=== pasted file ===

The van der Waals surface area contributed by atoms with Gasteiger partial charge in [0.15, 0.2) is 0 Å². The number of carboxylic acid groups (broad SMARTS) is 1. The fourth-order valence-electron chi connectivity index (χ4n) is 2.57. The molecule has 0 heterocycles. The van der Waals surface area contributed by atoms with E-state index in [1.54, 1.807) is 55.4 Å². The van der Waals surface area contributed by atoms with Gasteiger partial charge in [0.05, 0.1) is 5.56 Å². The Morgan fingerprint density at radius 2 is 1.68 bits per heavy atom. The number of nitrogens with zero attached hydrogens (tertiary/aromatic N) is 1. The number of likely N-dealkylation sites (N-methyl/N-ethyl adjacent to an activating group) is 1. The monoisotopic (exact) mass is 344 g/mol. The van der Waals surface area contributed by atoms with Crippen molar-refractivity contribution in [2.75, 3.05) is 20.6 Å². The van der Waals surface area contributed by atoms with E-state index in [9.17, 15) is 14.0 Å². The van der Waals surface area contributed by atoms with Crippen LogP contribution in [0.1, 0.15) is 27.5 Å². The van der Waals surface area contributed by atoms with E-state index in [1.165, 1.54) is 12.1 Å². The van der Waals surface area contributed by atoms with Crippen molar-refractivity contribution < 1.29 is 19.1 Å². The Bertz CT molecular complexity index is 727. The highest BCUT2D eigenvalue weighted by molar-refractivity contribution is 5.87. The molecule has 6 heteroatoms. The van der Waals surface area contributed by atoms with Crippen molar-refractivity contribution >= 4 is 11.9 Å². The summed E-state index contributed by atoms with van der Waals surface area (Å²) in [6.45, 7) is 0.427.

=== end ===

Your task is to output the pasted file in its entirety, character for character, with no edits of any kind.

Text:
The van der Waals surface area contributed by atoms with Gasteiger partial charge in [0.15, 0.2) is 0 Å². The number of carboxylic acid groups (broad SMARTS) is 1. The fourth-order valence-electron chi connectivity index (χ4n) is 2.57. The molecule has 0 heterocycles. The van der Waals surface area contributed by atoms with E-state index in [1.54, 1.807) is 55.4 Å². The van der Waals surface area contributed by atoms with Gasteiger partial charge in [0.05, 0.1) is 5.56 Å². The Morgan fingerprint density at radius 2 is 1.68 bits per heavy atom. The number of nitrogens with zero attached hydrogens (tertiary/aromatic N) is 1. The number of likely N-dealkylation sites (N-methyl/N-ethyl adjacent to an activating group) is 1. The monoisotopic (exact) mass is 344 g/mol. The van der Waals surface area contributed by atoms with Crippen molar-refractivity contribution in [2.75, 3.05) is 20.6 Å². The van der Waals surface area contributed by atoms with E-state index in [9.17, 15) is 14.0 Å². The van der Waals surface area contributed by atoms with Crippen LogP contribution in [0.1, 0.15) is 27.5 Å². The van der Waals surface area contributed by atoms with E-state index in [1.165, 1.54) is 12.1 Å². The van der Waals surface area contributed by atoms with Crippen molar-refractivity contribution < 1.29 is 19.1 Å². The Bertz CT molecular complexity index is 727. The highest BCUT2D eigenvalue weighted by molar-refractivity contribution is 5.87. The molecule has 6 heteroatoms. The van der Waals surface area contributed by atoms with Crippen molar-refractivity contribution >= 4 is 11.9 Å². The summed E-state index contributed by atoms with van der Waals surface area (Å²) in [6.45, 7) is 0.427.